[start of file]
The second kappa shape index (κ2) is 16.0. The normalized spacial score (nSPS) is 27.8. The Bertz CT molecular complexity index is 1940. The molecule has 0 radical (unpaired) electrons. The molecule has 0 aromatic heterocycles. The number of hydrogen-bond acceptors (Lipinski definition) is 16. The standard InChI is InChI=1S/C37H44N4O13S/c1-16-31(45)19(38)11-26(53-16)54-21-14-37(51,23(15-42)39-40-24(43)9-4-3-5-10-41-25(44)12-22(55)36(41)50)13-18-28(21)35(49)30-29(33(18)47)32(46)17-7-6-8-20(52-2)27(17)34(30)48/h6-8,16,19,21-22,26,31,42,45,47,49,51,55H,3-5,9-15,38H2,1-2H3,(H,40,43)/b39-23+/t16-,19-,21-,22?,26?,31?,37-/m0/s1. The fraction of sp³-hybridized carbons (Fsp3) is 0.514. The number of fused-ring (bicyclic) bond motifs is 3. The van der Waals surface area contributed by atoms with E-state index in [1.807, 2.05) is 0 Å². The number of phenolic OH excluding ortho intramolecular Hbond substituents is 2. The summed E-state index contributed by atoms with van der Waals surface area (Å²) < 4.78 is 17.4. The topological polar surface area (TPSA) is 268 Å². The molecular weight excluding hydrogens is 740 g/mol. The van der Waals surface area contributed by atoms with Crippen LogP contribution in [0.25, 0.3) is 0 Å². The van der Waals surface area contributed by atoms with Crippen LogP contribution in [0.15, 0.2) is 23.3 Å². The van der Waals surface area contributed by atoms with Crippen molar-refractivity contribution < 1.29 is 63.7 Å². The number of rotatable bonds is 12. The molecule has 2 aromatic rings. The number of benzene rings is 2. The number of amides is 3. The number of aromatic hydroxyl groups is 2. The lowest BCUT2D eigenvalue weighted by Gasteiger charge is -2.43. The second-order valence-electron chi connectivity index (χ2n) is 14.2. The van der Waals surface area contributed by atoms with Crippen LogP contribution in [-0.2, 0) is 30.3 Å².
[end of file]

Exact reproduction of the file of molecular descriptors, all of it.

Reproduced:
The second kappa shape index (κ2) is 16.0. The normalized spacial score (nSPS) is 27.8. The Bertz CT molecular complexity index is 1940. The molecule has 0 radical (unpaired) electrons. The molecule has 0 aromatic heterocycles. The number of hydrogen-bond acceptors (Lipinski definition) is 16. The standard InChI is InChI=1S/C37H44N4O13S/c1-16-31(45)19(38)11-26(53-16)54-21-14-37(51,23(15-42)39-40-24(43)9-4-3-5-10-41-25(44)12-22(55)36(41)50)13-18-28(21)35(49)30-29(33(18)47)32(46)17-7-6-8-20(52-2)27(17)34(30)48/h6-8,16,19,21-22,26,31,42,45,47,49,51,55H,3-5,9-15,38H2,1-2H3,(H,40,43)/b39-23+/t16-,19-,21-,22?,26?,31?,37-/m0/s1. The fraction of sp³-hybridized carbons (Fsp3) is 0.514. The number of fused-ring (bicyclic) bond motifs is 3. The van der Waals surface area contributed by atoms with E-state index in [1.807, 2.05) is 0 Å². The number of phenolic OH excluding ortho intramolecular Hbond substituents is 2. The summed E-state index contributed by atoms with van der Waals surface area (Å²) < 4.78 is 17.4. The topological polar surface area (TPSA) is 268 Å². The molecular weight excluding hydrogens is 740 g/mol. The van der Waals surface area contributed by atoms with Crippen LogP contribution in [0.25, 0.3) is 0 Å². The van der Waals surface area contributed by atoms with Crippen LogP contribution in [0.15, 0.2) is 23.3 Å². The van der Waals surface area contributed by atoms with Crippen molar-refractivity contribution < 1.29 is 63.7 Å². The number of rotatable bonds is 12. The molecule has 2 aromatic rings. The number of benzene rings is 2. The number of amides is 3. The number of aromatic hydroxyl groups is 2. The lowest BCUT2D eigenvalue weighted by Gasteiger charge is -2.43. The second-order valence-electron chi connectivity index (χ2n) is 14.2. The van der Waals surface area contributed by atoms with Crippen LogP contribution in [-0.2, 0) is 30.3 Å².